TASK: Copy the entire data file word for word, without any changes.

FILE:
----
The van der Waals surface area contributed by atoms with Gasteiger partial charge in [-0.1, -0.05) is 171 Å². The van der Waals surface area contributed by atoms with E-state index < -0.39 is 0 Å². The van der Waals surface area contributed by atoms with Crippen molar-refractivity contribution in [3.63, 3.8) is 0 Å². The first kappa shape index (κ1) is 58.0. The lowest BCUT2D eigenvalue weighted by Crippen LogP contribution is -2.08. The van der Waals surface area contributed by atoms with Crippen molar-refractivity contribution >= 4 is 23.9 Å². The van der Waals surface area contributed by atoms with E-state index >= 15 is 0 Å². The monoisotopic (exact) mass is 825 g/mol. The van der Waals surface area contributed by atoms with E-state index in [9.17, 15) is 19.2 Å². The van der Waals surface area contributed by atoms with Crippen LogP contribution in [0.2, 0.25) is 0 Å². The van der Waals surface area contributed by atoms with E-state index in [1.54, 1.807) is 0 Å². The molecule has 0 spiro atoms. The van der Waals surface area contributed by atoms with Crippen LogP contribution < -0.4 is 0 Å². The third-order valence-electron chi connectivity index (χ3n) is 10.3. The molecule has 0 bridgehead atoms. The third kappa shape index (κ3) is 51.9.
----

The van der Waals surface area contributed by atoms with Gasteiger partial charge in [-0.1, -0.05) is 171 Å². The van der Waals surface area contributed by atoms with E-state index < -0.39 is 0 Å². The van der Waals surface area contributed by atoms with Crippen molar-refractivity contribution in [3.63, 3.8) is 0 Å². The first kappa shape index (κ1) is 58.0. The lowest BCUT2D eigenvalue weighted by Crippen LogP contribution is -2.08. The van der Waals surface area contributed by atoms with Crippen molar-refractivity contribution >= 4 is 23.9 Å². The van der Waals surface area contributed by atoms with E-state index >= 15 is 0 Å². The monoisotopic (exact) mass is 825 g/mol. The van der Waals surface area contributed by atoms with E-state index in [9.17, 15) is 19.2 Å². The van der Waals surface area contributed by atoms with Crippen LogP contribution in [0.2, 0.25) is 0 Å². The van der Waals surface area contributed by atoms with E-state index in [1.54, 1.807) is 0 Å². The molecule has 0 spiro atoms. The van der Waals surface area contributed by atoms with Crippen LogP contribution < -0.4 is 0 Å². The third-order valence-electron chi connectivity index (χ3n) is 10.3. The molecule has 0 bridgehead atoms. The third kappa shape index (κ3) is 51.9.